The summary of what we’re saying here is that plants containing lectins need to be cooked to be digestible, and it doesn’t depend on your blood type. It’s just nutrition basics and scientific fact. No matter your blood type, you can’t digest lectins but, as a species, we learned early on that cooking could make beans, legumes, and pulses digestible for all.

High-protein foods

This diet says that blood group O is better at digesting meat because this blood group emerged when meat was the main source of energy.

In our earliest stage of evolution, we hunted for meat and gathered wild, seasonal plants. However, it’s a caricature to assume that humans sat around gnawing on meat most the time, because hunting is a hard game (#punintended) and there was no guarantee of bringing home a carcass.

In fact, our supposed dependence on meat has probably been over-exaggerated by previous research because, contrary to plants, bones are a lot more resistant to the effects of time. That means there’s a lot more evidence of our meat-eating than our plant eating. That also explains why we’ve found so many dinosaur bones – paleobotany just isn’t as sexy.

In any case, this diet postulates that the oldest blood group – the hunter – is best at digesting meat and later blood groups would do better to avoid it. However, meat digestion depends on a lot of things, including modern context. What it doesn’t depend on is your blood type.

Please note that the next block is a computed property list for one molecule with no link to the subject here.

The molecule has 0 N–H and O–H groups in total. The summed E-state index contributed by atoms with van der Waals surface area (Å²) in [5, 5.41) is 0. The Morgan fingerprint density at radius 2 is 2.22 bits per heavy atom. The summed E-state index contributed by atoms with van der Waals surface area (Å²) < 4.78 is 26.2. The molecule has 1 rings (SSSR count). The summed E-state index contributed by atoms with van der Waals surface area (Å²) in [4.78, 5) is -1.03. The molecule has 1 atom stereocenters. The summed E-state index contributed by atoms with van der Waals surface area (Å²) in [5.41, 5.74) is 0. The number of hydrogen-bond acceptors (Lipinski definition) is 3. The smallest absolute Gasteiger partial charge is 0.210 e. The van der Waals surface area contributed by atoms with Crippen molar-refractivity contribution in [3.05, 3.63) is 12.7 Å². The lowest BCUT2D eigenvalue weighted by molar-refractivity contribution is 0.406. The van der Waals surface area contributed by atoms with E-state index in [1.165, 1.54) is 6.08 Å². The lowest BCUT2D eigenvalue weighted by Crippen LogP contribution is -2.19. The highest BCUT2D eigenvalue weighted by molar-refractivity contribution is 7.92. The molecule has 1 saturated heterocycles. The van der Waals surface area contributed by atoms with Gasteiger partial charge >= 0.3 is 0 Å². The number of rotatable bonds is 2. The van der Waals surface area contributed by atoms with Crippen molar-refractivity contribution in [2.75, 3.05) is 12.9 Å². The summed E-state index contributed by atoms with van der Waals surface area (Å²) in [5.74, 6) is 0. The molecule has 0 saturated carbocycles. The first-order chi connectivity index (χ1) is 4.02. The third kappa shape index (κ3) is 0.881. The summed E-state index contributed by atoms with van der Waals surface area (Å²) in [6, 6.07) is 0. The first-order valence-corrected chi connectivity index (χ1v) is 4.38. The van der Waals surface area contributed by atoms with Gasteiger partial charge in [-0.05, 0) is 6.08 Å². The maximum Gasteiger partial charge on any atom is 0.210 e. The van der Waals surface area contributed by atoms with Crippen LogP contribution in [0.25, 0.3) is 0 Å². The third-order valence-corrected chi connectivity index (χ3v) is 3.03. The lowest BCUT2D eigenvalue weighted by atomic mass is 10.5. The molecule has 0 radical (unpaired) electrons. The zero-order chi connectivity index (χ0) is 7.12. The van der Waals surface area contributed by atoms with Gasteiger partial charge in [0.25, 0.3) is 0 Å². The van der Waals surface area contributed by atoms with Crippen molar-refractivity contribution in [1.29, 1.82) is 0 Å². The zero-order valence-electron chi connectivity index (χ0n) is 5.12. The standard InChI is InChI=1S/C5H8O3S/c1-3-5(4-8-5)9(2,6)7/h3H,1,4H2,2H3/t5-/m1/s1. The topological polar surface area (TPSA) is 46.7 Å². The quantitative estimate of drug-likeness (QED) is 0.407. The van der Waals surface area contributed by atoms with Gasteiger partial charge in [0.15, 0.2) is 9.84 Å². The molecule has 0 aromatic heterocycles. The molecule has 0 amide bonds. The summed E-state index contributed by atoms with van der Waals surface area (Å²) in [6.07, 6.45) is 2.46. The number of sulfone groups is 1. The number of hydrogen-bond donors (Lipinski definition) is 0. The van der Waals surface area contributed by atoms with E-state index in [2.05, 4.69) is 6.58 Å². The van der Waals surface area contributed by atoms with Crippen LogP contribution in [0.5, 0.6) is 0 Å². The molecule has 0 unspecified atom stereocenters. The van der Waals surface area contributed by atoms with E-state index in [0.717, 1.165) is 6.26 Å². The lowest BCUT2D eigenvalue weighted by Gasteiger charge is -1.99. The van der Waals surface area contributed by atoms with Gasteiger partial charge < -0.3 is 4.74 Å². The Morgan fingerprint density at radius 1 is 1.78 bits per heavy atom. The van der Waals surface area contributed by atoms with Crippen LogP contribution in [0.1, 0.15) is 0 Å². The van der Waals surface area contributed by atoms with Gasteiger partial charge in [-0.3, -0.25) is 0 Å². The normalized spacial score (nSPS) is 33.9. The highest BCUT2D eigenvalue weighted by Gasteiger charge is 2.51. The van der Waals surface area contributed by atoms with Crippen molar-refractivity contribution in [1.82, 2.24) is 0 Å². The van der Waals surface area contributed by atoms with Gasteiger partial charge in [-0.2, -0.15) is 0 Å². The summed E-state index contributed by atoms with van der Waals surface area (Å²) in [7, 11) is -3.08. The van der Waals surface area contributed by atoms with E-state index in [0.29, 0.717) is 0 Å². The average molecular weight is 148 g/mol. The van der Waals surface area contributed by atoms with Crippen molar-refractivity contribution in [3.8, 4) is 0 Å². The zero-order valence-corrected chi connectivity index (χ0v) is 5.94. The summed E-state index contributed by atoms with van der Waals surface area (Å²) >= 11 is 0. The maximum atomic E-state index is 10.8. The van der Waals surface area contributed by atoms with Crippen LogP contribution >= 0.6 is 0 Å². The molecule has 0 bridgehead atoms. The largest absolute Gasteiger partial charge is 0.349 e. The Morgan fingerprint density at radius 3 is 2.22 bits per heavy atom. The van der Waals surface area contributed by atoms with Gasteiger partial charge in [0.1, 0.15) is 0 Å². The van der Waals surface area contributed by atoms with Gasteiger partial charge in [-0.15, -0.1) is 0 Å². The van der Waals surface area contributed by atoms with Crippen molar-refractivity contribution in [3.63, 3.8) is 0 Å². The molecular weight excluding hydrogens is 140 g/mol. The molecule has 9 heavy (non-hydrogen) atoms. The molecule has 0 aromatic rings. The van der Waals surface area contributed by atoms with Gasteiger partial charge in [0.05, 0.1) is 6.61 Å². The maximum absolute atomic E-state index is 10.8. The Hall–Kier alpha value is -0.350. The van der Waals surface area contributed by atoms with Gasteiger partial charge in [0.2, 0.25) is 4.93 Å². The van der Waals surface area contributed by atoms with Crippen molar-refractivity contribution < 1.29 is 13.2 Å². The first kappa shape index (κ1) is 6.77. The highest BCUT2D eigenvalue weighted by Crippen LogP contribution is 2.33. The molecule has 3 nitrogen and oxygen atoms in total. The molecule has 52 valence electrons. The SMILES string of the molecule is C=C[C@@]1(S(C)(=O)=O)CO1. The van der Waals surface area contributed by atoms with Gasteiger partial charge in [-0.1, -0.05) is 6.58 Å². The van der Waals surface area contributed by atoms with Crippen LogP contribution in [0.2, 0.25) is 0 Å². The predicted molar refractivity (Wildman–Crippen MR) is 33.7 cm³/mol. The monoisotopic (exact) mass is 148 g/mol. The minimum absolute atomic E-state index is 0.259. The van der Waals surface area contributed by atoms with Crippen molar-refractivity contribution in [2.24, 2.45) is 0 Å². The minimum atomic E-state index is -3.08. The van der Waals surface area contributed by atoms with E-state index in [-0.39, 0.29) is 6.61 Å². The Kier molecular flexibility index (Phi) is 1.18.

Nowadays, many people take medication called proton pump inhibitors (PPIs) to manage heartburn by decreasing stomach acidity. In addition, if you go vegetarian or vegan, your body will respond by producing less acidity, and that makes meat harder to digest when it’s reintegrated into the diet.

No dairy for you?

This diet says that, because dairy products emerged later, only later blood groups are able to digest milk products.

Milk, cheese, cream, and yoghurt emerged later than meat and plant domestication. In particular, dairy provided a novel way of sustainably, producing an energy-dense source of nutrition without killing and eating the animal that made it.

In the blood type diet, this group was aptly named “the nomad” because many nomad populations depend on their animals for transport, fuel, and food. Fermenting milk makes it less perishable and suitable for long journeys, especially hard, dry cheeses.

Where we can agree is that lactose-intolerance is actually a very common phenomenon, so dairy-digesting Europeans are rather privileged. In fact, according to some statistics, up to 75% of people from Eastern Asia are lactose-intolerant, but it’s equally worth mentioning that your blood doesn’t help you digest dairy – that job’s done by an enzyme called lactase.

Blood type O - diet

According to this diet, blood type O is the oldest blood type, and therefore such people are “hunters” that would thrive on a high-protein diet. However, most research into blood types focuses on their geographic distribution, and researchers dispute the assertion that O is indeed the oldest blood type.